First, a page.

Book Review: Investing is Your Superpower

We can’t become what we need to by remaining what we are.” – Oprah Winfrey

In her new book titled “Investing is Your Superpower,” written primarily for the types of female professionals who have organized the National Structured Settlement Trade Association’s Women’s Caucus and the American Association of Settlement Consultants’ Alliance for Women, Shinobu Hindert prefaces her concluding chapter with the preceding quote by Oprah Winfrey.

Subtitled “A Step-by-Step Guide to Creating A Lifestyle You Always Wanted,” her book offers readers a personal financial “Empowerment Plan” consisting of three Phases: 1) Building a Foundation; 2) Learning Investing Essentials and Strategies; and 3) Developing SMART Goals – Specific; Measurable; Achievable; Relevant; and Timely.

Disclosure: Shinobu Hindert is this writer’s daughter-in-law.

Focusing on Women

Shinobu explains in her introduction why her book focuses on women:

Women have been left out. In school, we learned about long division, the Pythagorean theorem, and even the rules of dodgeball. But how to effectively manage and invest our money? Nope! Didn’t make the curriculum.”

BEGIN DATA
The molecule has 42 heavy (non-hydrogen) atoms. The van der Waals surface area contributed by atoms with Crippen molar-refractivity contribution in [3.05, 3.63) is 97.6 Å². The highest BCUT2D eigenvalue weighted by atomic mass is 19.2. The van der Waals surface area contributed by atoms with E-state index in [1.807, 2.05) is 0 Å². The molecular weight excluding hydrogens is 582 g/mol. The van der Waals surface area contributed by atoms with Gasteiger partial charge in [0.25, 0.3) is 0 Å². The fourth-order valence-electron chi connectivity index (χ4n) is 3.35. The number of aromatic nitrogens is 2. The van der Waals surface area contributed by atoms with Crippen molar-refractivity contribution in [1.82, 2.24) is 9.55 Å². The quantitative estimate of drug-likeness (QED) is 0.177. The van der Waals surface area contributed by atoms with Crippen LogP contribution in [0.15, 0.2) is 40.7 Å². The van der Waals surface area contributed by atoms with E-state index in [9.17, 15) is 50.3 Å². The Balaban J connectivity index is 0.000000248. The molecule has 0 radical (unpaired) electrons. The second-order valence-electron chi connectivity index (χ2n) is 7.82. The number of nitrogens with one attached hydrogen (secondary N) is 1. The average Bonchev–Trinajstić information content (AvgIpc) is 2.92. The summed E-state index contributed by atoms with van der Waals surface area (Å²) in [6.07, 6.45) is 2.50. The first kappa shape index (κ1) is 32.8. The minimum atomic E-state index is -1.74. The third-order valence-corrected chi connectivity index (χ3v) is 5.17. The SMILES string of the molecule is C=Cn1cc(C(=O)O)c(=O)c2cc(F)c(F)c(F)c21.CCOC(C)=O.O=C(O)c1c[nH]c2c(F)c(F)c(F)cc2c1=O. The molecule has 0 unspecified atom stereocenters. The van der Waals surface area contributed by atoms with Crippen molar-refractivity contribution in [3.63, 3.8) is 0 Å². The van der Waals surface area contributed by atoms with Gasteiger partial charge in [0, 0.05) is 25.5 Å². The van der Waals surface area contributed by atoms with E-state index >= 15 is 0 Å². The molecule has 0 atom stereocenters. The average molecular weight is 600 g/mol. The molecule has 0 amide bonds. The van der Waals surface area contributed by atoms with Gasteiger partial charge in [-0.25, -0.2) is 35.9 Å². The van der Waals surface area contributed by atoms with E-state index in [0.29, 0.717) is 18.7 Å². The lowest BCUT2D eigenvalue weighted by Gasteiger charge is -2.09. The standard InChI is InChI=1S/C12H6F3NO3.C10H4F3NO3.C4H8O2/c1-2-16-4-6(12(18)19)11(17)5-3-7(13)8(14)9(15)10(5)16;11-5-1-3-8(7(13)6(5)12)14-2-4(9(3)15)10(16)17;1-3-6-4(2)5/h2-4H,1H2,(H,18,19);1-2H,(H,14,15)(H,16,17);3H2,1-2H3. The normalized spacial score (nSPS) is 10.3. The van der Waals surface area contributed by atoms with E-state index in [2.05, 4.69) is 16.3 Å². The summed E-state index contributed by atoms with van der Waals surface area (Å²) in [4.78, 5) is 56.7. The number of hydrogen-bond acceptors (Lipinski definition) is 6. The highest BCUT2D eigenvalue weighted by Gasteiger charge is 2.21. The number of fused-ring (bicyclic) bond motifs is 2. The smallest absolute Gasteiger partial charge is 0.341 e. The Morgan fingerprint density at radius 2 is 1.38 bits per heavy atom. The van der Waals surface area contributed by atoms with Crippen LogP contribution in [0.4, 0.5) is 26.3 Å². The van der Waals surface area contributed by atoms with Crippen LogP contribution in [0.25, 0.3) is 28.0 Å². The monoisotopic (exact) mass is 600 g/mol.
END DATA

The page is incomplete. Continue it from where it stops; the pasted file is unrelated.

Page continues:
What about those professional women, NSSTA or AASC members, who aspire to become “settlement planners?” Shinobu suggests the following general observation:

As with most things in life, you need to help yourself before you can help anyone else. Flight attendants reminds us every time we fly: ‘Please securely fasten your face mask before assisting others.’ In order to change the overall trends, you need to start with your own empowerment.

Shinobu cites a recent Fidelity Investment study that highlights the opportunity she sees for women:  92% of women want to learn more about financial planning.

So why should female members of NSSTA, AASC or other professional settlement planning associations, listen to Shinobu – or read her book?

NSSTA’s Women’s Caucus already answered that question, in part, by inviting Shinobu to guest speak at one of their earliest events. Shinobu, a Certified Financial Planner and financial educator, has created myriads of financial plans for clients and presented more than 500 live workshops covering topics from budgeting to estate planning.

An equally relevant question: why should NSSTA female members, who historically sell a single product (structured settlement annuities), primarily to injured claimants and their families, be interested professionally, as well as personally, in a book that discusses financial planning and non-structured settlement investments?

Transformative Learning

As NSSTA President Michael Goodman pointed out in his opening remarks during NSSTA’s recent 2021 Annual Conference : NSSTA members are becoming settlement planners. He recommended that NSSTA change its Mission Statement to reflect “what our members do” – specifically “settlement planning with structured settlement annuities as our core products.”

From that business perspective, Shinobu’s book is both timely and complementary to other books this writer has reviewed here and here on Independent Life’s website: